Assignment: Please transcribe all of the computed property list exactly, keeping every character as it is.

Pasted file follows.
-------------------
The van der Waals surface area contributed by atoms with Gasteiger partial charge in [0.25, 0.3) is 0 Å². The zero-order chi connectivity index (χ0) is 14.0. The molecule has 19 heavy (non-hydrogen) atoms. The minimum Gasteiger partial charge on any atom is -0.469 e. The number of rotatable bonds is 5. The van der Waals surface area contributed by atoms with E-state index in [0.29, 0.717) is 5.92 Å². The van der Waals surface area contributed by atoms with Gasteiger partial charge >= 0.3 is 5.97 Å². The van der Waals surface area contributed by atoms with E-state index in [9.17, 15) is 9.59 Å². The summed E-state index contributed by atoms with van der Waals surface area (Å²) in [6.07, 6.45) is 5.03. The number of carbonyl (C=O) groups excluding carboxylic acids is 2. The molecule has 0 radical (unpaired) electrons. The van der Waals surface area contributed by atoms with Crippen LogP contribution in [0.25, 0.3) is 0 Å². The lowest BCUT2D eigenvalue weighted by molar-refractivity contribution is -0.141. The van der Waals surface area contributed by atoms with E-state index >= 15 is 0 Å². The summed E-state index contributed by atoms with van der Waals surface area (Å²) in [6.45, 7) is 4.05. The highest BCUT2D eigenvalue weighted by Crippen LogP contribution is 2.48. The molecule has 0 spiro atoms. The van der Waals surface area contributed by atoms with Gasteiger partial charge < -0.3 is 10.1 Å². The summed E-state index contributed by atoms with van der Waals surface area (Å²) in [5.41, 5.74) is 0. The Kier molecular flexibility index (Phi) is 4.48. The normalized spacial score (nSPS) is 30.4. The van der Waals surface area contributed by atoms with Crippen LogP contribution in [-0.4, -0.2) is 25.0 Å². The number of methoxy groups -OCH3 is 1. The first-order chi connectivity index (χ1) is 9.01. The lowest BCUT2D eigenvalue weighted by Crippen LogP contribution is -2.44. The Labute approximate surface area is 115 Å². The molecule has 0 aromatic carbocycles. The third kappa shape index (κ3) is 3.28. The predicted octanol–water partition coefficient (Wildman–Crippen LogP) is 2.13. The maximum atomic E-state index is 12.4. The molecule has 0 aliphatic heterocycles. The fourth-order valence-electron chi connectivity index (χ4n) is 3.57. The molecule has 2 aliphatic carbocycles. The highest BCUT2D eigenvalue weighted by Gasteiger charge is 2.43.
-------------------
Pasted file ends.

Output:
The van der Waals surface area contributed by atoms with Gasteiger partial charge in [0.25, 0.3) is 0 Å². The zero-order chi connectivity index (χ0) is 14.0. The molecule has 19 heavy (non-hydrogen) atoms. The minimum Gasteiger partial charge on any atom is -0.469 e. The number of rotatable bonds is 5. The van der Waals surface area contributed by atoms with E-state index in [0.29, 0.717) is 5.92 Å². The van der Waals surface area contributed by atoms with Gasteiger partial charge >= 0.3 is 5.97 Å². The van der Waals surface area contributed by atoms with E-state index in [9.17, 15) is 9.59 Å². The summed E-state index contributed by atoms with van der Waals surface area (Å²) in [6.07, 6.45) is 5.03. The number of carbonyl (C=O) groups excluding carboxylic acids is 2. The molecule has 0 radical (unpaired) electrons. The van der Waals surface area contributed by atoms with Crippen LogP contribution in [0.25, 0.3) is 0 Å². The lowest BCUT2D eigenvalue weighted by molar-refractivity contribution is -0.141. The van der Waals surface area contributed by atoms with E-state index >= 15 is 0 Å². The summed E-state index contributed by atoms with van der Waals surface area (Å²) in [6.45, 7) is 4.05. The highest BCUT2D eigenvalue weighted by Crippen LogP contribution is 2.48. The molecule has 0 spiro atoms. The van der Waals surface area contributed by atoms with Gasteiger partial charge < -0.3 is 10.1 Å². The summed E-state index contributed by atoms with van der Waals surface area (Å²) in [5.41, 5.74) is 0. The Kier molecular flexibility index (Phi) is 4.48. The normalized spacial score (nSPS) is 30.4. The van der Waals surface area contributed by atoms with Crippen LogP contribution in [-0.4, -0.2) is 25.0 Å². The number of methoxy groups -OCH3 is 1. The first-order chi connectivity index (χ1) is 9.01. The lowest BCUT2D eigenvalue weighted by Crippen LogP contribution is -2.44. The Labute approximate surface area is 115 Å². The molecule has 0 aromatic carbocycles. The third kappa shape index (κ3) is 3.28. The predicted octanol–water partition coefficient (Wildman–Crippen LogP) is 2.13. The maximum atomic E-state index is 12.4. The molecule has 0 aliphatic heterocycles. The fourth-order valence-electron chi connectivity index (χ4n) is 3.57. The molecule has 2 aliphatic carbocycles. The highest BCUT2D eigenvalue weighted by Gasteiger charge is 2.43.